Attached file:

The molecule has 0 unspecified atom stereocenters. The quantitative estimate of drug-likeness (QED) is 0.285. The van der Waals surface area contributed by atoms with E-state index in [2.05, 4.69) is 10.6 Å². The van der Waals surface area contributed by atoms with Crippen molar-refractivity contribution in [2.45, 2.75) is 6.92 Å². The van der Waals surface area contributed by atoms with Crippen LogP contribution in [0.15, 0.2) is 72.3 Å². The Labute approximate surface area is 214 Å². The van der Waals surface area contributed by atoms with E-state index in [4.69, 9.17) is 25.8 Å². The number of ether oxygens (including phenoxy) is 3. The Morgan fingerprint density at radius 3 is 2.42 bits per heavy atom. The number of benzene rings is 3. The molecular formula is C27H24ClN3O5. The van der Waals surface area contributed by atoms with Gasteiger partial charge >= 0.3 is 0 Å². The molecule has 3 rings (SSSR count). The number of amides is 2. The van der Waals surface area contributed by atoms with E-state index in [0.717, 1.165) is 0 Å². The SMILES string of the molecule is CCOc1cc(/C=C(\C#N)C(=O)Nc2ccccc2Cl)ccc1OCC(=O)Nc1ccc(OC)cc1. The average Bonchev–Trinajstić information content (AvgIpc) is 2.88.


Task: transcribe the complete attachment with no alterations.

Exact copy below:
The molecule has 0 unspecified atom stereocenters. The quantitative estimate of drug-likeness (QED) is 0.285. The van der Waals surface area contributed by atoms with E-state index in [2.05, 4.69) is 10.6 Å². The van der Waals surface area contributed by atoms with Crippen molar-refractivity contribution in [2.45, 2.75) is 6.92 Å². The van der Waals surface area contributed by atoms with Crippen LogP contribution in [0.15, 0.2) is 72.3 Å². The Labute approximate surface area is 214 Å². The van der Waals surface area contributed by atoms with E-state index in [4.69, 9.17) is 25.8 Å². The number of ether oxygens (including phenoxy) is 3. The Morgan fingerprint density at radius 3 is 2.42 bits per heavy atom. The number of benzene rings is 3. The molecular formula is C27H24ClN3O5. The van der Waals surface area contributed by atoms with Gasteiger partial charge >= 0.3 is 0 Å². The molecule has 3 rings (SSSR count). The number of amides is 2. The van der Waals surface area contributed by atoms with E-state index in [0.717, 1.165) is 0 Å². The SMILES string of the molecule is CCOc1cc(/C=C(\C#N)C(=O)Nc2ccccc2Cl)ccc1OCC(=O)Nc1ccc(OC)cc1. The average Bonchev–Trinajstić information content (AvgIpc) is 2.88.